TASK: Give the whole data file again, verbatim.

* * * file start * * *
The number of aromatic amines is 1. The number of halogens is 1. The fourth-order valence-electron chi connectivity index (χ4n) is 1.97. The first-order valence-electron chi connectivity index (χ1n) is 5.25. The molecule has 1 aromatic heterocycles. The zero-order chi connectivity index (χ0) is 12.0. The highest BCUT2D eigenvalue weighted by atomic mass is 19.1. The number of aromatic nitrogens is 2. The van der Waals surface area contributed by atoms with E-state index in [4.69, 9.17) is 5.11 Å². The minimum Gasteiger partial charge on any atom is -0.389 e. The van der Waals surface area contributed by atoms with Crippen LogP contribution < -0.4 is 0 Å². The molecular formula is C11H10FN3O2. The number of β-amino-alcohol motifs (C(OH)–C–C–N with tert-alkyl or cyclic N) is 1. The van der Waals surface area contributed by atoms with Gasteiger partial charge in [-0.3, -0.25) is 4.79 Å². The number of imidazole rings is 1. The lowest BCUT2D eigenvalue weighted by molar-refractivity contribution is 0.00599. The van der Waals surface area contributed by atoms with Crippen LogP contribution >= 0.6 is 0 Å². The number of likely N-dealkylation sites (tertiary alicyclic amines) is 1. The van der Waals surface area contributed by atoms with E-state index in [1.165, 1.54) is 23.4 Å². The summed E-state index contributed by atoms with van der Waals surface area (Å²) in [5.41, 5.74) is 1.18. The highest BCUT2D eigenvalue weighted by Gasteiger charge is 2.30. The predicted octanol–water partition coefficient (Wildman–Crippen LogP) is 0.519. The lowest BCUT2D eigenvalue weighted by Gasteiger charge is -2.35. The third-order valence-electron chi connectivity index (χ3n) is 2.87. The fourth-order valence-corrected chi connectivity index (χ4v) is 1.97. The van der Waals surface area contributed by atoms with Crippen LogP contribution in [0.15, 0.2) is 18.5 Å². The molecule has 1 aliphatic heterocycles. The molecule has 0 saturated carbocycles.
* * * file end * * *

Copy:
The number of aromatic amines is 1. The number of halogens is 1. The fourth-order valence-electron chi connectivity index (χ4n) is 1.97. The first-order valence-electron chi connectivity index (χ1n) is 5.25. The molecule has 1 aromatic heterocycles. The zero-order chi connectivity index (χ0) is 12.0. The highest BCUT2D eigenvalue weighted by atomic mass is 19.1. The number of aromatic nitrogens is 2. The van der Waals surface area contributed by atoms with E-state index in [4.69, 9.17) is 5.11 Å². The minimum Gasteiger partial charge on any atom is -0.389 e. The van der Waals surface area contributed by atoms with Crippen LogP contribution < -0.4 is 0 Å². The molecular formula is C11H10FN3O2. The number of β-amino-alcohol motifs (C(OH)–C–C–N with tert-alkyl or cyclic N) is 1. The van der Waals surface area contributed by atoms with Gasteiger partial charge in [-0.3, -0.25) is 4.79 Å². The number of imidazole rings is 1. The lowest BCUT2D eigenvalue weighted by molar-refractivity contribution is 0.00599. The van der Waals surface area contributed by atoms with Crippen LogP contribution >= 0.6 is 0 Å². The number of likely N-dealkylation sites (tertiary alicyclic amines) is 1. The van der Waals surface area contributed by atoms with E-state index in [1.165, 1.54) is 23.4 Å². The summed E-state index contributed by atoms with van der Waals surface area (Å²) in [5.41, 5.74) is 1.18. The highest BCUT2D eigenvalue weighted by Gasteiger charge is 2.30. The predicted octanol–water partition coefficient (Wildman–Crippen LogP) is 0.519. The lowest BCUT2D eigenvalue weighted by Gasteiger charge is -2.35. The third-order valence-electron chi connectivity index (χ3n) is 2.87. The fourth-order valence-corrected chi connectivity index (χ4v) is 1.97. The van der Waals surface area contributed by atoms with Crippen LogP contribution in [0.15, 0.2) is 18.5 Å². The molecule has 1 aliphatic heterocycles. The molecule has 0 saturated carbocycles.